We’re back from our lovely weekender at Put-In-Bay. This is the first time DH and I have gone away from the kids since they were born. It was tough leaving them, but I managed. (Snort.)
It helped knowing that Nana was staying with them. I’m not even sure they knew we had left, actually; they were having that much fun. Yeah, that’s it- we took this weekend for them.
Getting to the Lake Erie islands is easy. You drive north until you hit water. You go west until you get to Catawba Island (which is a cheater island, since it has a big bridge getting you to it). Then you do this:
I don’t know why I was so enthralled with the whole crossing-over thing. It probably has something to do with the fact that I’m from the landlocked armpit of my state, where the only water we see is the stuff that falls from the clouds. Getting on a boat to get somewhere is new for us. I am such a dork that I actually watched the GPS track us over water. Apparently, it doesn’t care if you’re on a road or not. I have no idea why that thought absolutely fascinates me. Oh, right – dork.
Hey, it’s all about the journey, right?
So of course I took a billion pictures of the darn boats.
The ferry guy probably thought I was casing their operation. I even took pictures of us, in the truck, on the boat.
I don’t get out much, okay?
To fully enjoy every moment of our trip, we got out of the truck and went up on the top deck. It was a beautiful sight. Here we are, leaving Catawba Island for Put-In-Bay.
And then, we really felt like we were on vacation when we saw this:
Of course, I had to look down and take a picture of our truck from above, because I’m geeky like that. Please don’t judge me.
After ten minutes or so, our island came into view. The first thing you notice is Perry’s Victory monument, which looks like a giant UFO parked on a roman column. It’s kind of funny, actually.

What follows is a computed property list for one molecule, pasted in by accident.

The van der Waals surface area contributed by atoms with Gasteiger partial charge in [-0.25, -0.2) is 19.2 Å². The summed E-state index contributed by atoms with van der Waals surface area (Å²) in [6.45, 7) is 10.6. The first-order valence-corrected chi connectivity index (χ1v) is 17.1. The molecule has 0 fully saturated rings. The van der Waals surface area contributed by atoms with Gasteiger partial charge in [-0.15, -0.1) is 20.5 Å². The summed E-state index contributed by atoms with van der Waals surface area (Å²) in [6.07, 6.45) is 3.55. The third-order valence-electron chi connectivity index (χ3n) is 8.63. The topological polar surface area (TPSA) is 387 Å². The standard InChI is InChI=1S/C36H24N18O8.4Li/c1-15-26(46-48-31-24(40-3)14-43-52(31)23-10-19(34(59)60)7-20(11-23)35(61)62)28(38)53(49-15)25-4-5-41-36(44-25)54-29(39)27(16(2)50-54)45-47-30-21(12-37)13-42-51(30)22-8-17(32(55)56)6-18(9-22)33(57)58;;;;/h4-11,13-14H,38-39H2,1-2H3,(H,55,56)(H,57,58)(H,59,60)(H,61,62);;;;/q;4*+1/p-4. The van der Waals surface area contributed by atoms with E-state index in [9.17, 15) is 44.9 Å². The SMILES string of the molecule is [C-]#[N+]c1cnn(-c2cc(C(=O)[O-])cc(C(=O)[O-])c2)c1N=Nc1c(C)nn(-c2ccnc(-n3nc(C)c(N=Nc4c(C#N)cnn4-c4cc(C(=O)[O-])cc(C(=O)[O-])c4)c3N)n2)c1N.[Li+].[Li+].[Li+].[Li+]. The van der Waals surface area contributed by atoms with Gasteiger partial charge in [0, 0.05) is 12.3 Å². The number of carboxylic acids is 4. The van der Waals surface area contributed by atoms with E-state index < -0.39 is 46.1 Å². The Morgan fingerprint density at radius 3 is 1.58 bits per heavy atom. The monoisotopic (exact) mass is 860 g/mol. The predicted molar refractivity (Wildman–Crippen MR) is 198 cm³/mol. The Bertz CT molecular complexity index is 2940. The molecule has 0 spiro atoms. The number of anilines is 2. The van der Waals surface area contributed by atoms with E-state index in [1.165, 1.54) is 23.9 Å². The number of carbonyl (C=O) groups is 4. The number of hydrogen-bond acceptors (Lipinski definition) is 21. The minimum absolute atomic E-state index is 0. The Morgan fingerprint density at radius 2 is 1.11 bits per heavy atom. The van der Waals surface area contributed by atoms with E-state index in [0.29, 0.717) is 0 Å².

Finally, we reached the dock and prepared to debark the ship. Ha. I just wanted to say “debark”.
Ahhh. Let the weekending commence.
There is a special rhythm to island life. Here, people drive golf carts.
They also drive cars, scooters, rollerblades, mopeds, motorcycles, and buses on the island. I suppose it’s not really all that different from the mainland, after all. But my head was already on vacation. I wasn’t processing things well. I thought everything was just fascinating.
We stayed at a lovely little B&B called the Arbor Inn.
It took me a while to figure out why they called it that. Then I noticed this across the street:
Get it? Grapes? Arbor? Arbor Inn?
And, yeah, I thought about getting some of that wine, but then I noticed this at the end of the field:
Not very appealing, I’m afraid.
On Saturday morning, we got up early. And when I say early, I don’t mean like 10 AM. We were up early. 7:00. I had no intention of sleeping my vacation away. By 7:30, we were on our bikes and exploring. We did more between 7 and breakfast than we normally do in a whole day. But that’s vacation for you.
By noon, we were ready for a break.
We stopped in the middle of downtown for a quick energy boost.
There is a large park in the downtown commercial district. It’s a nice place to sit and people-watch. You can generally find things to amuse yourself if you just sit in a public place for a while. Personally, I like signs. They crack me up.
And my personal favorite:
(However, while you can toss lakes, you apparently must strain out the wildlife.)
Talking about your funny signs, we ate lunch at a joint called the Chicken Patio. No, really. I’m serious.